Mobility schemes could increase congestion and CO2, say MPs
New Mobility as a Service (MaaS) platforms could ensure a ‘transport revolution’ for fleets and drivers but only if the Government brings practical support and leadership.
That’s the view of MPs set out in a new report from the Transport Committee, as it warns that a poorly implemented MaaS scheme could increase road congestion and air quality issues, or worsen digital and social exclusion.
In the Mobility as a Service report, MPs say that MaaS schemes – which will allow people to plan, book and pay for their travel across public, shared and private transport using a smartphone or other device – have the potential to transform how people travel as seen in other service industries.
However, it says that the Department for Transport must now play a more active part by supporting and funding a variety of MaaS projects, using a ‘test and learn’ approach.
As such, the report says the Department’s interdepartmental group, which has been set-up to work on MaaS, should collect data and information on a diverse range of MaaS projects and develop a means for sharing best practice between local and regional authorities and MaaS platform providers.
The report also says a cross-department approach is needed to drive the benefits of MaaS, ensuring it’s considered in the development of policy and strategy across government. This includes working alongside existing initiatives such as the Clean Air Strategy; the Cycling and Walking Investment Strategy; the promotion and development of electric and connected and autonomous vehicles and the Future of Mobility challenge, which is part of the Government’s Industrial Strategy.
The report also calls for the Government to review and update current guidelines, codes of practice and regulations covering the provision of transport services so that MaaS schemes are properly accommodated within the regulatory framework. It adds that passengers’ interests must be protected when they are making multi-modal journeys, in case of accident or failure in service, and their financial interests must not be harmed as the MaaS market grows. There will also need to be effective sharing of data between transport operators and MaaS platform providers, consistent with their respective commercial interests and the protection of passengers’ personal data.
Chair of the Committee, Lilian Greenwood MP said: “It’s essential that Government has the bigger picture on developing schemes and the maximum potential is achieved. Possible benefits such as cutting congestion on our roads and cleaner air fit in with many of the Government’s current objectives including proposals to promote cycling and walking.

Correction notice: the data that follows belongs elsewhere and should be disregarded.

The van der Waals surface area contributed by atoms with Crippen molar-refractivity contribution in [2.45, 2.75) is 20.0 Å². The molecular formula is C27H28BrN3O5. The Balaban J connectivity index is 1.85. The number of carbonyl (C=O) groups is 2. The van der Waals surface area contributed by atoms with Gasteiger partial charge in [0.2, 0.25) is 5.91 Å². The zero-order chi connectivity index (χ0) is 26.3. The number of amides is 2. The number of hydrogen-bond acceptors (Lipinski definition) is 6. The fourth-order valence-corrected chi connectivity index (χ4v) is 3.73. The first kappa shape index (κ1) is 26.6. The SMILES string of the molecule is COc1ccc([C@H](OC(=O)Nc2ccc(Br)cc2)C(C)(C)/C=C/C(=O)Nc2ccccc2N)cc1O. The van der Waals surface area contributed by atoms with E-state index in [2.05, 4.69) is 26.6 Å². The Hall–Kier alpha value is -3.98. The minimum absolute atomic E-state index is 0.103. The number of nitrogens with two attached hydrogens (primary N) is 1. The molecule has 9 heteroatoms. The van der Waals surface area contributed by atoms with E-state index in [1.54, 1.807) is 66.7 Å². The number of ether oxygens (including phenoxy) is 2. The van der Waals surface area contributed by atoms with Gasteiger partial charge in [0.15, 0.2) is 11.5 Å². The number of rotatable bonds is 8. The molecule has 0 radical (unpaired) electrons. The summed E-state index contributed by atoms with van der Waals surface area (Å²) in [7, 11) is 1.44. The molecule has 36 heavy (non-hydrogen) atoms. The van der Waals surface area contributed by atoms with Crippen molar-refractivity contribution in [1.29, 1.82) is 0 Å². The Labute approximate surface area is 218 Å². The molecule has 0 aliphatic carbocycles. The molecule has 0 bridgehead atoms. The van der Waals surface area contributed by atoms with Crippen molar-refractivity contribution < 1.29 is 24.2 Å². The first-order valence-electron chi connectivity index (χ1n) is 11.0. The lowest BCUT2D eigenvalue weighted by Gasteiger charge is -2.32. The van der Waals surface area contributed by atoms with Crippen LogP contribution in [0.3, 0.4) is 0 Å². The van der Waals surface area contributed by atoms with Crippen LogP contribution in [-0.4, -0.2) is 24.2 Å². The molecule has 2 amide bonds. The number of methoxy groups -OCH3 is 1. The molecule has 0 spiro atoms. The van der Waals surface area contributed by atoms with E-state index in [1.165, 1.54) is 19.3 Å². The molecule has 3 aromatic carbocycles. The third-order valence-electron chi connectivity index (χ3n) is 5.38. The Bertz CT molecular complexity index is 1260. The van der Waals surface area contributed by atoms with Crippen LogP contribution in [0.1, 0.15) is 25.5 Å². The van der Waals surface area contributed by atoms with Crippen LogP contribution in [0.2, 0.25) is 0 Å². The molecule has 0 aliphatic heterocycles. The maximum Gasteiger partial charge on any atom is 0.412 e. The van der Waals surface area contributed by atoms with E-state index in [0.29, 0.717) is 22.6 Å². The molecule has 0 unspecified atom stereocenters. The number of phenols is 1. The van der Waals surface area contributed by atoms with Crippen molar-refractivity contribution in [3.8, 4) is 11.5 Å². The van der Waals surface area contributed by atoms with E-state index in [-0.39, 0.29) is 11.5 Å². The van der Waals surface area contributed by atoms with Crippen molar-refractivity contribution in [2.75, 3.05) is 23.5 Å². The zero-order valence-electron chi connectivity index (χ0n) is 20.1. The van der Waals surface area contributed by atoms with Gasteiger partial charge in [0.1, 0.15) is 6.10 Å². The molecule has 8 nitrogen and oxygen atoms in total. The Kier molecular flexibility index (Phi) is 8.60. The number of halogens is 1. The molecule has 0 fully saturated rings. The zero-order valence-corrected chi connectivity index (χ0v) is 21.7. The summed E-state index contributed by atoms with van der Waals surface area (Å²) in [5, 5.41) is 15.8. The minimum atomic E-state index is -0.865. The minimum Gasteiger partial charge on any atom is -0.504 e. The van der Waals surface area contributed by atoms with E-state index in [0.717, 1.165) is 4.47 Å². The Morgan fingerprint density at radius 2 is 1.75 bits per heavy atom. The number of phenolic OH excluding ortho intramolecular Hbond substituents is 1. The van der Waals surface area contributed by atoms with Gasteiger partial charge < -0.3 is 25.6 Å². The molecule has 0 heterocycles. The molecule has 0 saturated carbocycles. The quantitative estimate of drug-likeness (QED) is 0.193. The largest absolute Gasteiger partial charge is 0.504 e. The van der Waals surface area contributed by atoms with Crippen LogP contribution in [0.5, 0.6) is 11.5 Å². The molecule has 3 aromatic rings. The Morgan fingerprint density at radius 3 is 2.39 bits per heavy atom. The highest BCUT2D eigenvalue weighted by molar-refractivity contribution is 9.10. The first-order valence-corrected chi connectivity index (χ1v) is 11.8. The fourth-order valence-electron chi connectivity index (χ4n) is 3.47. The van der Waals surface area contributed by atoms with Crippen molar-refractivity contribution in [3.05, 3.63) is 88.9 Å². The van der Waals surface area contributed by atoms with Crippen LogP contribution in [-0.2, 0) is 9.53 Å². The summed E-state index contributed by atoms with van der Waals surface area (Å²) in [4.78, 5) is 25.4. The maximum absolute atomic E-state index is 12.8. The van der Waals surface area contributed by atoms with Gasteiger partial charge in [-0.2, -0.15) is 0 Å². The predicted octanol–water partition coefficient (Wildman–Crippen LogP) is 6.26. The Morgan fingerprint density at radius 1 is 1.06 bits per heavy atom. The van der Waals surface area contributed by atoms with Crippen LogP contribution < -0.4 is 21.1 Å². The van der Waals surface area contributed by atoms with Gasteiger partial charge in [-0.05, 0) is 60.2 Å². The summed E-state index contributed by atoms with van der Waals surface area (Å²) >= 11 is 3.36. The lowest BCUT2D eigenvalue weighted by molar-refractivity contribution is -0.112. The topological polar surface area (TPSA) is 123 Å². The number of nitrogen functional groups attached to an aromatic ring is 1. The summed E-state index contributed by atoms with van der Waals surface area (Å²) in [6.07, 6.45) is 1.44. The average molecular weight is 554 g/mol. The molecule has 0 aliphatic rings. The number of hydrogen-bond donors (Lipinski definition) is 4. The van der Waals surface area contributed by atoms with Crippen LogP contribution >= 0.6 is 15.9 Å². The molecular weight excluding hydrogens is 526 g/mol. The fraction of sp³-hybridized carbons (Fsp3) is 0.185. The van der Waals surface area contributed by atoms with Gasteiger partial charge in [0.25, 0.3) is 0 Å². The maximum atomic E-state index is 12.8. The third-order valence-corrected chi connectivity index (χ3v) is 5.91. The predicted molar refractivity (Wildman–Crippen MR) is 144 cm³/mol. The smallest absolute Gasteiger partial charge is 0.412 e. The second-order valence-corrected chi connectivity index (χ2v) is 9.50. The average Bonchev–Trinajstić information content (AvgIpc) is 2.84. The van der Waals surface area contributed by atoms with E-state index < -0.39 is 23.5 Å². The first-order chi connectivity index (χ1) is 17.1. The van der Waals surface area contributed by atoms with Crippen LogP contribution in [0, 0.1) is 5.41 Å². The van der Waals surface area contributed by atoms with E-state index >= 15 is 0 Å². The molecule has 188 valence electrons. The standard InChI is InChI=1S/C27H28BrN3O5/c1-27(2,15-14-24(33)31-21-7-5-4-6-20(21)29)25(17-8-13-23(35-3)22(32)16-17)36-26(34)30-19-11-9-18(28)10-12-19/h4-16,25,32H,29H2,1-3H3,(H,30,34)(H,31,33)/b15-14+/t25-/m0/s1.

“This is an exciting opportunity to really shape the development of truly integrated transport planning across the country. Now is the time for Ministers to take charge and start supporting and funding current and future pilot projects. Mobility as a Service – MaaS – could revolutionise the way in which people travel.”
The findings were welcomed by ACFO, which is actively working with members to help evolve mobility solutions and gave evidence to the Committee. ACFO chairman John Pryor said: “ACFO outlined in its submission to the Committee that it believes Mobility as a Service (MaaS), should become the future norm with employees using digital devices to select the most appropriate model of travel and pay for journeys to meet personal and business circumstances.
“ACFO is pleased that the report specifically warns the Government that allowing MaaS schemes to develop in ‘an uncontrolled way, risked unintended negative consequences such as increasing congestion and exacerbating digital and social exclusion’.
“It is ACFO’s belief MaaS will only work if government departments/agencies and local councils work together on a joined-up system that will allow flexibility. The integration of transport is not just timetables, but payment systems. The ability to have fully integrated opportunities to buy and use tickets is a must in a fully rounded MaaS system.”
The BVRLA also welcomed the report, with chief executive Gerry Keaney adding: “We would encourage local and regional policymakers looking at Clean Air Zones to incorporate MaaS solutions as part of their mitigation factors to help drive behaviour change.
“Whilst the call for funding of pilot projects represents a good step forward, there is also a real need for more infrastructure and investment as well as a long-term strategy that provides certainty for businesses and local government as they look to plan for the future.”